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News and Notes   |    
News Briefs
Psychiatric Services 2013; doi: 10.1176/appi.ps.641News3
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Copyright © 2013 by the American Psychiatric Association

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Guide to help employers comply with parity law: The Mental Health Parity and Addiction Equity Act of 2008 (MHPAEA) requires group health plans that cover more than 50 employees and that offer coverage for mental or substance use disorders to provide such coverage at parity with medical-surgical benefits with respect to financial requirements and treatment limitations. The law, which is estimated to affect 113 million people, including 82 million enrolled in self-insured plans, and the detailed regulations for implementing it can be confusing and can make compliance a difficult and time-consuming task. At the request of the Partnership for Workplace Mental Health, a subsidiary of the American Psychiatric Association, Milliman, Inc., has prepared a reference document designed to help employers understand MHPAEA requirements and how to assess compliance with the parity tests and standards embedded in the law and regulations. The 30-page guide, Employer Guide for Compliance With the Mental Health Parity and Addiction Equity Act, provides a series of questions that the employer’s health plan can use to conduct a thorough assessment of the plan’s compliance with MHPAEA. The guide is available at www.workplacementalhealth.org/erguide.

KCMU report on Medicaid spending on home- and community-based services: As states implement aspects of the Affordable Care Act (ACA), developing and expanding home and community-based alternatives to institutional care remains a priority for many state Medicaid programs. Most Medicaid spending on long-term services and supports for low-income seniors and people with disabilities is for institutional care; however, the percentage spent on home- and community-based services (HCBS) has more than doubled—from 20% in 1995 to 45% in 2010. A new report from the Kaiser Commission on Medicaid and the Uninsured (KCMU) examines the most current data on efforts by state Medicaid programs to expand HCBS. The 44-page report, Medicaid Home and Community-Based Service Programs: 2009 Data Update, summarizes key trends in expenditures and participation data for the three main Medicaid HCBS programs—the mandatory home health services state plan benefit, the optional personal care services state plan benefit, and optional Section 1915(c) HCBS waivers services—and describes policies shaping the administration of these programs. About 3.25 million people were served by HCBS programs in 2009, at a cost of $50 billion. Per-person spending averaged $15,371, although there was considerable variation among states and programs. The full report is available on the KCMU Web site at www.kff.org/medicaid/7720.cfm.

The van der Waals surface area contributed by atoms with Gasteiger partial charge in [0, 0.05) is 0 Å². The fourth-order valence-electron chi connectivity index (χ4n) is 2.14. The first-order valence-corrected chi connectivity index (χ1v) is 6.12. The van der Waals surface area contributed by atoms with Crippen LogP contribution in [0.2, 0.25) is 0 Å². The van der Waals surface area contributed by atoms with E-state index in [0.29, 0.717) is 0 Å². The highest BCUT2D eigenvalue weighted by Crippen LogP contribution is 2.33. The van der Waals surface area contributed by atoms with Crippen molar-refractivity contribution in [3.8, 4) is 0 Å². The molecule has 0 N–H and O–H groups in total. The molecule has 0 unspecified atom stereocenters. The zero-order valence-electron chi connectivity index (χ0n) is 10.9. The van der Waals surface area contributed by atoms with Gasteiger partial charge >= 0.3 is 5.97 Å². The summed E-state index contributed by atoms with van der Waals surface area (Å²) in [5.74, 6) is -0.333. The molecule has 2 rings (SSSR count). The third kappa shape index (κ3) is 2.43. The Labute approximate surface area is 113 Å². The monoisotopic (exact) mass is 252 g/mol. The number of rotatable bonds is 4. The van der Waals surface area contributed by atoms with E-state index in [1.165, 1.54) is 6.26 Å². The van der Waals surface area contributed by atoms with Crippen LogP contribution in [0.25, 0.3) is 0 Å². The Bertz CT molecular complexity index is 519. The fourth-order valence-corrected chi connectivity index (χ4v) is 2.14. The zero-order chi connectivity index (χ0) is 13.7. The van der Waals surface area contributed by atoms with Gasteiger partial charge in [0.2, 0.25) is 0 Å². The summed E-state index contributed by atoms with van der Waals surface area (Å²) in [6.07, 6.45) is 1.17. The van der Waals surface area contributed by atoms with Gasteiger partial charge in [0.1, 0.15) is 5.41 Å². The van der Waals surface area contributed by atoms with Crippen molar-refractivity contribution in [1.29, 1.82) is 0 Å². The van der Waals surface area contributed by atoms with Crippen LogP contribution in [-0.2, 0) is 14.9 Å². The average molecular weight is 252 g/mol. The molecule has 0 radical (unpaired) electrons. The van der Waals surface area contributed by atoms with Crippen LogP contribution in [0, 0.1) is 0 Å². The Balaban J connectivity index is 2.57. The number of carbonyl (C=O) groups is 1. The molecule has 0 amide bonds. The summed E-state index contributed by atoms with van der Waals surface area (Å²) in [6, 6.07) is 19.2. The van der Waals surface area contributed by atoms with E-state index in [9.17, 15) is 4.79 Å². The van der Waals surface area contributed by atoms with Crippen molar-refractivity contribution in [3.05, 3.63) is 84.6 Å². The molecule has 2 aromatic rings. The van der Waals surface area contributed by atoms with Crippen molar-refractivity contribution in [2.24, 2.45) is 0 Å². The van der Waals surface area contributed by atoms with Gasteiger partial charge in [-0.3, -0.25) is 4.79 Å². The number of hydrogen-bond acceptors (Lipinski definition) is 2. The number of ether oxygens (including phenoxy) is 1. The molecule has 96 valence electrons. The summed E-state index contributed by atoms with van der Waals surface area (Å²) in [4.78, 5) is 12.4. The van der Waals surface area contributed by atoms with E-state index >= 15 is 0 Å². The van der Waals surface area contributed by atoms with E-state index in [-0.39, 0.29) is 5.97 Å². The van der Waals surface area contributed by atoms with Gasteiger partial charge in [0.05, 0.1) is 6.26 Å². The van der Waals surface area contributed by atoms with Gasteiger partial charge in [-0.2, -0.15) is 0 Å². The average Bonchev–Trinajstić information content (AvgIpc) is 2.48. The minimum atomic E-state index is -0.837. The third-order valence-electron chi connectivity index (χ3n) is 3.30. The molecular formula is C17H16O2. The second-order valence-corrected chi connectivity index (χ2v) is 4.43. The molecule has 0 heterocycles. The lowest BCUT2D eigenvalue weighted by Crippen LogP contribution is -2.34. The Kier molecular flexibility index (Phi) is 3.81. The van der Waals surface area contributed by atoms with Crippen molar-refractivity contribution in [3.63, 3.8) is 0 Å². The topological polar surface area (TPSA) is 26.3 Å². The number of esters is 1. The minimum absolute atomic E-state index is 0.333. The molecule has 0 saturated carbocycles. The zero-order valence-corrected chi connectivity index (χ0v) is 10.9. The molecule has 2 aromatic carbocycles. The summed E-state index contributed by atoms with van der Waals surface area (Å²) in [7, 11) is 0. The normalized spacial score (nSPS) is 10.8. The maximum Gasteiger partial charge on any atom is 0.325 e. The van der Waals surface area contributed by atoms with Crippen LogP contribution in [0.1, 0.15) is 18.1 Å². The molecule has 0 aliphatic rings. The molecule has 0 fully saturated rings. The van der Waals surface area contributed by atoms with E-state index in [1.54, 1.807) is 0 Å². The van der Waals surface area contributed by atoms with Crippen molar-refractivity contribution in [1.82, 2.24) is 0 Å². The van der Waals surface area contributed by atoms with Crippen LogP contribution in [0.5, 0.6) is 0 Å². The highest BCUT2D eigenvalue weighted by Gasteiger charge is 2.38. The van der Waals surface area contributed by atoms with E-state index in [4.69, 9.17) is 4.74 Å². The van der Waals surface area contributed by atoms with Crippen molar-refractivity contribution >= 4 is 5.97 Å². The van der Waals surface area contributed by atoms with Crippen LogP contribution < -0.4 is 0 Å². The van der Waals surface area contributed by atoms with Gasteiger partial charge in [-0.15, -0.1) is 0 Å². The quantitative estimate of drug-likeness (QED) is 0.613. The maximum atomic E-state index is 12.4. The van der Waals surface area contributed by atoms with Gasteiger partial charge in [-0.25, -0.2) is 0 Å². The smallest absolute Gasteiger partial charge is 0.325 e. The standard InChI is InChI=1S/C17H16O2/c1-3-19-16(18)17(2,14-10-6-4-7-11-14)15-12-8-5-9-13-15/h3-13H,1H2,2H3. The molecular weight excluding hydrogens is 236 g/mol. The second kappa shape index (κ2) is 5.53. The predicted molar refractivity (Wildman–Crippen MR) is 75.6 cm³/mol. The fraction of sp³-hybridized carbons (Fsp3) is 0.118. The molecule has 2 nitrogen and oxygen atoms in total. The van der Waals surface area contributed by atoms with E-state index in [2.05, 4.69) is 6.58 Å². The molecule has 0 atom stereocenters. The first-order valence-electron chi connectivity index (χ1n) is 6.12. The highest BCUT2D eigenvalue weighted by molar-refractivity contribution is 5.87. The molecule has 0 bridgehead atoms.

NSDUH data show 20% of adults had a past-year mental illness: One in five American adults age 18 and older, or 45.6 million people, had a mental illness in the past year, according to a report from the Substance Abuse and Mental Health Services Administration (SAMHSA), Results From the 2011 National Survey on Drug Use and Health (NSDUH): Mental Health Findings. The rate of mental illness was more than twice as high among adults age 18 to 25 (29.8%) than among those age 50 and older (14.3%). Adult women were more likely than men to have had mental illness in the past year (23.0% versus 15.9%). The survey defined mental illness as having had a diagnosable DSM-IV mental, behavioral, or emotional disorder (excluding developmental and substance use disorders) in the past year. Survey data also indicated that 11.5 million adults (5% of the adult population) had a serious mental illness in the past year, defined as a mental illness that resulted in serious functional impairment that substantially interfered with or limited one or more major life activities. Conducted by the federal government since 1971, the survey collects data through face-to-face, in-home interviews with approximately 65,750 people aged 12 years and older nationwide. The complete survey findings are available on the SAMHSA Web site at www.samhsa.gov/data/NSDUH/2k11MH_FindingsandDetTables/index.aspx.

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